This article was originally published in Ampersand & La Perluète, the Quebec national newsletter for editors and writers of the Editors’ Association of Canada.


Here’s a quick summary. The full version is below.

1. Clients will look for you on the Internet

2. Establishes your expertise

3. Potential clients can reach you anytime, 24/7

4. You can educate your clients on your services easily

5. Showcases your talent (online portfolio) and establishes credibility

6. Helps you reach a global audience (time zones can work to your advantage for rush jobs)

7. Cuts down on phone calls, emails from clients (FAQ)

8. Allows clients to pay you online (e.g. PayPal)

9. Be a credible industry source of information

10. Your competitor already has one!

10 Reasons Writers Need a Website

What’s the worst thing that could happen if a client types your name into a search engine (and believe me, sooner or later, one of them will!)? What would they find?

  • Scenario 1: Nothing.
  • Scenario 2: That racy Facebook photo your friend tagged you in (you did remember to edit your privacy options, right?).
  • Scenario 3: Your competition.

This may be even worse than the first two scenarios Editors are friendly and collaborative, for the most part, but does that mean that you should be giving away your business to your colleagues? Because if you don’t have a website, that’s exactly what you’re doing.

Having an online presence is an absolute necessity in today’s business world. You may not be interested in looking up people or businesses online, but your clients are. If feast or famine is getting tiresome, then it’s time to get yourself a website.

Still not convinced? Read on…

1. Credibility and professionalism

When it comes to doing business, nothing sparks fear in clients as much as the dreaded “” and “” (or ye-gads, “”) email addresses.

What does this say to them?

a) You can’t afford a professional email address.

b) You’re not a full-time professional and you’re probably living it up in Bouvet Island (yeah, where?).

c) You don’t care about branding – so how will you care for your client’s business?

Having your own website tells your clients that you are credible and professional—an expert who cares about your image and reputation. A solid internet presence will translate to: you’re a professional who can be trusted.

2. Websites never sleep

Even though it may be time for siesta, your website will be hard at work educating your clients. Clients can browse your site in their own time and check you out. This is a great benefit for those who are curious but don’t want to commit to a phone call yet.

3. Educating clients

Proofreading? Editing? Rewriting? Let’s face it, it can wear you down repeating the same information over and over again. Why not simply create a page on your site that deals with your most frequently asked questions? Make sure your clients have access to the information they need to make up their minds.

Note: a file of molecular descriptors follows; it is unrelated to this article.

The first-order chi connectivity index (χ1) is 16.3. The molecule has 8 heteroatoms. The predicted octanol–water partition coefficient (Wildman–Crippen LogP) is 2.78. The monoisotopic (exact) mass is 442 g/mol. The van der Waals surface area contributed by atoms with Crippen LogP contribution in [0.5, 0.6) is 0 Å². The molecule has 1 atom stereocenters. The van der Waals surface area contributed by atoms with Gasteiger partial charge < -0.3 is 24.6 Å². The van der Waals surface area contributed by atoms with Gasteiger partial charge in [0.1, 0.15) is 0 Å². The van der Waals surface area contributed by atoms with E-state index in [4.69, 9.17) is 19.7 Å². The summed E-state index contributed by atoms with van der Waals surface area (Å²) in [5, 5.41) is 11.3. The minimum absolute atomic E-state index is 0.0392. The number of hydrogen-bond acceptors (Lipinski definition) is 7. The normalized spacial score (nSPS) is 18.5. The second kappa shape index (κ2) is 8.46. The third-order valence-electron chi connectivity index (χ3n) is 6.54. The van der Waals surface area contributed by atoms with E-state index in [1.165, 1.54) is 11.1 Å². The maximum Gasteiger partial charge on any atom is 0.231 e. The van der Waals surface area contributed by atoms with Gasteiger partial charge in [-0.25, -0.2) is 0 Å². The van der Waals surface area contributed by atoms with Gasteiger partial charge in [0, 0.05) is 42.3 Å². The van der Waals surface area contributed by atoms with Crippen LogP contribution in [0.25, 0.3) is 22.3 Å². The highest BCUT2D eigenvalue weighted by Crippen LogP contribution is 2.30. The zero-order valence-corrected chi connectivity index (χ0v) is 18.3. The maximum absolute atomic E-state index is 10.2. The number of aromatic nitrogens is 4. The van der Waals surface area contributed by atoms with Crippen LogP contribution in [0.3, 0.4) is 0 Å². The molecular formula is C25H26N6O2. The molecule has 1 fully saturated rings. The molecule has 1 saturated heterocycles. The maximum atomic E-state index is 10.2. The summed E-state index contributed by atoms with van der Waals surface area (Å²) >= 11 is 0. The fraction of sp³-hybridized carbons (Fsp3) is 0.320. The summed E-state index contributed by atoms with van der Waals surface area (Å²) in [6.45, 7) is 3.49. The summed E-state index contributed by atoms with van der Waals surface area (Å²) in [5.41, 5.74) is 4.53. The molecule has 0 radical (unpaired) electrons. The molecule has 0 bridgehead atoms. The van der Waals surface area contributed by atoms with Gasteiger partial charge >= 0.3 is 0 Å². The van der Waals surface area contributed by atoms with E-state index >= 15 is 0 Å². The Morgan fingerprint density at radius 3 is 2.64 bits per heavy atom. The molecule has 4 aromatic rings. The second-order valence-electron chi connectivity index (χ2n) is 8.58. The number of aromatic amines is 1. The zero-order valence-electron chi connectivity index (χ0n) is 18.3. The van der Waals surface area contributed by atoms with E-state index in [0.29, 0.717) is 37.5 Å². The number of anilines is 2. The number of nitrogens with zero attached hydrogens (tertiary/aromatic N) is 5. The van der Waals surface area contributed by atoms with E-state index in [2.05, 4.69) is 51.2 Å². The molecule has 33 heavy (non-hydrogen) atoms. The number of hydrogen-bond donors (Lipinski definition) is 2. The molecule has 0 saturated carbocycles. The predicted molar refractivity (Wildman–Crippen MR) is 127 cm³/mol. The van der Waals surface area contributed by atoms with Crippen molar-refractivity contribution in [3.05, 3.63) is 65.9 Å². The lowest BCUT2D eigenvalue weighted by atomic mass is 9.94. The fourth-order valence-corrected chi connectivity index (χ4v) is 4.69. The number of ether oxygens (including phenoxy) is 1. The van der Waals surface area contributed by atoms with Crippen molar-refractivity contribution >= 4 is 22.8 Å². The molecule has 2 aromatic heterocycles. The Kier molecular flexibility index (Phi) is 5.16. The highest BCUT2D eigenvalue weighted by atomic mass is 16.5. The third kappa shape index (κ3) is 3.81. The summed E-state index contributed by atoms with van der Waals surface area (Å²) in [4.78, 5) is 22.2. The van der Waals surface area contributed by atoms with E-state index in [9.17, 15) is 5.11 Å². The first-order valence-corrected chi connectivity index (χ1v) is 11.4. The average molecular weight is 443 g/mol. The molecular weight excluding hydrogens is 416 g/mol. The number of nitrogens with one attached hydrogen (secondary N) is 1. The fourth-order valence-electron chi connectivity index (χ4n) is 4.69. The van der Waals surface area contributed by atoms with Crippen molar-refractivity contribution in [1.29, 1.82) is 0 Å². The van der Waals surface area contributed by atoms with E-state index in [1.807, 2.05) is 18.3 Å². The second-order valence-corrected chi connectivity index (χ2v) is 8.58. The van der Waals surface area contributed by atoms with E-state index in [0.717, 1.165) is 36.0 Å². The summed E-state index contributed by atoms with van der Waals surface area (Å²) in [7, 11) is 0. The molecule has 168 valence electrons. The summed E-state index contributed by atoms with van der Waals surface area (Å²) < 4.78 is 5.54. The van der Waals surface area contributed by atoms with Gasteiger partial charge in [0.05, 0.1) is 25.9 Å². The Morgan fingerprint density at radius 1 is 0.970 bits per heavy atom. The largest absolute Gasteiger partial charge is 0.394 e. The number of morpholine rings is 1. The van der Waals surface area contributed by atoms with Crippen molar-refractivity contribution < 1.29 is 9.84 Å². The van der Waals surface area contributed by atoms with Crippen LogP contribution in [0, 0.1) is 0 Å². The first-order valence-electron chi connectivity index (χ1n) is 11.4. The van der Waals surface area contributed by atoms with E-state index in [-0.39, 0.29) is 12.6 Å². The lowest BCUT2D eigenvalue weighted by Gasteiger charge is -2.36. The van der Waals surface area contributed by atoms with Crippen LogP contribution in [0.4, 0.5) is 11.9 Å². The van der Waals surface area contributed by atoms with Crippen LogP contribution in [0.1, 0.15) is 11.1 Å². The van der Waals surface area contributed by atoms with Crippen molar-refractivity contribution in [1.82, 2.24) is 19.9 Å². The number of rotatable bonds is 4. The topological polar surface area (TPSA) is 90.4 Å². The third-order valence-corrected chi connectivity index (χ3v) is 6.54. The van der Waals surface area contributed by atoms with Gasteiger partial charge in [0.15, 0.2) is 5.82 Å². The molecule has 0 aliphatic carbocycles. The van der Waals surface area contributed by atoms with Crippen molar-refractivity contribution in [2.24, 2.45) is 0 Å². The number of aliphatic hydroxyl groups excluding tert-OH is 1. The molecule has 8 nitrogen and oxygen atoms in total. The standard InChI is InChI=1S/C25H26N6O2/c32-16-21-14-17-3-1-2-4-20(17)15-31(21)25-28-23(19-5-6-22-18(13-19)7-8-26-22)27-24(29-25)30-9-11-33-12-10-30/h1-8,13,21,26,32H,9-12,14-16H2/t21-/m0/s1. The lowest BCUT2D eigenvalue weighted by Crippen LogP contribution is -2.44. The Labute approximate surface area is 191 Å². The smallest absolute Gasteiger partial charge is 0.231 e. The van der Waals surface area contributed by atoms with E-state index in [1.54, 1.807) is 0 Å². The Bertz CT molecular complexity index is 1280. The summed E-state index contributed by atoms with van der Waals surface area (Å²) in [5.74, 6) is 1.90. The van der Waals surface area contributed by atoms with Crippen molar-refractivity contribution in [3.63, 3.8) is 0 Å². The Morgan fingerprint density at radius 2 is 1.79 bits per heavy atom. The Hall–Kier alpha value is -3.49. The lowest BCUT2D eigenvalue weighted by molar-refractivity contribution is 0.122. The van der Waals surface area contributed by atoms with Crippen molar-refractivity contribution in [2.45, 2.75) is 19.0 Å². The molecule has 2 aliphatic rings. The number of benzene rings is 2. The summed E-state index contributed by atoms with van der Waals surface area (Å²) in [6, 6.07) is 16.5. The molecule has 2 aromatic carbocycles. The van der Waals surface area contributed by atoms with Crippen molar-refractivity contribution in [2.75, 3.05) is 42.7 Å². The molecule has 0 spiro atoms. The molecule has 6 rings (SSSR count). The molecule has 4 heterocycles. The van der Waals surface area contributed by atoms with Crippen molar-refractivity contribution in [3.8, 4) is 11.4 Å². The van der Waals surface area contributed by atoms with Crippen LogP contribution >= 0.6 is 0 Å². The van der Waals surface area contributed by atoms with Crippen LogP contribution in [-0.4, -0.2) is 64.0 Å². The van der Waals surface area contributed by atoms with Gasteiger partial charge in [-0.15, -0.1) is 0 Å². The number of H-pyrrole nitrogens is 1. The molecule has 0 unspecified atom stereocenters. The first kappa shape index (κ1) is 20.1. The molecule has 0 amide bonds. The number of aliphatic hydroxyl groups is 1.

4. Showcasing your portfolio

You’ve done the work, so get the credit. Show your clients what you’re able to do. The format doesn’t matter as much as the fact that it’s accessible. An online portfolio is a powerful instrument for persuasion and can help establish your expertise.

5. Branding

A website is a powerful ingredient in a successful marketing strategy. Since you’re not living it up in Bouvet Island, set yourself apart from amateurs and show your professionalism. Brand your website and streamline your look with business cards, brochures, templates, and your site.

The website will be your client’s first impression of you: if it looks like it was designed by our neighbour’s cousin’s son from his basement back in the 1990s, it’s time to invest some hard-earned money into a new, modern design. It’s actually better to have no site at all than one that makes you look bad.

6. International exposure

If you are actually living in Bouvet Island (but you’re a bona fide writer), you can still get business from Canada. On the other side, a client who lives in the far reaches of nowhere but has internet access can still hire you for the job.

A website is the best way to reach a global audience. Time zones can work to your advantage: whip out your sundial and bump up your rush rates for Europe.

7. Show me the money

The cheque is in the mail? Sure. Get paid faster – and in full. Offer PayPal as a payment option on your website. It’s not all that complicated to do, and it’s easy for customers to remember how to pay you. How easy is that?

8. Market yourself and establish your expertise

If you have expertise, let it show. Content is the new black. Keep ’em coming back for more: provide tips, advice, industry news, and more, and change the content often.

Integrate email marketing into your marketing plan and you’ll stay at the top of their minds. They could be on your site in a matter of seconds.

Set up analytics for some basic market research and you’ll even know exactly how many seconds. Fun stuff!

9. Use the power (of technology)

New generations demand new technologies. Still emailing files? Get Dropbox, Drive, or set up a secure FTP site for your clients. They’ll appreciate you not hogging their email systems with that 100-page manuscript you’ve just edited for them.

Send your clients information about your services, your testimonials, your process, or your list of previous projects with a single click of a mouse with a link to the cloud.

10. Your competitor has one

You need to stay competitive. ‘Nuff said.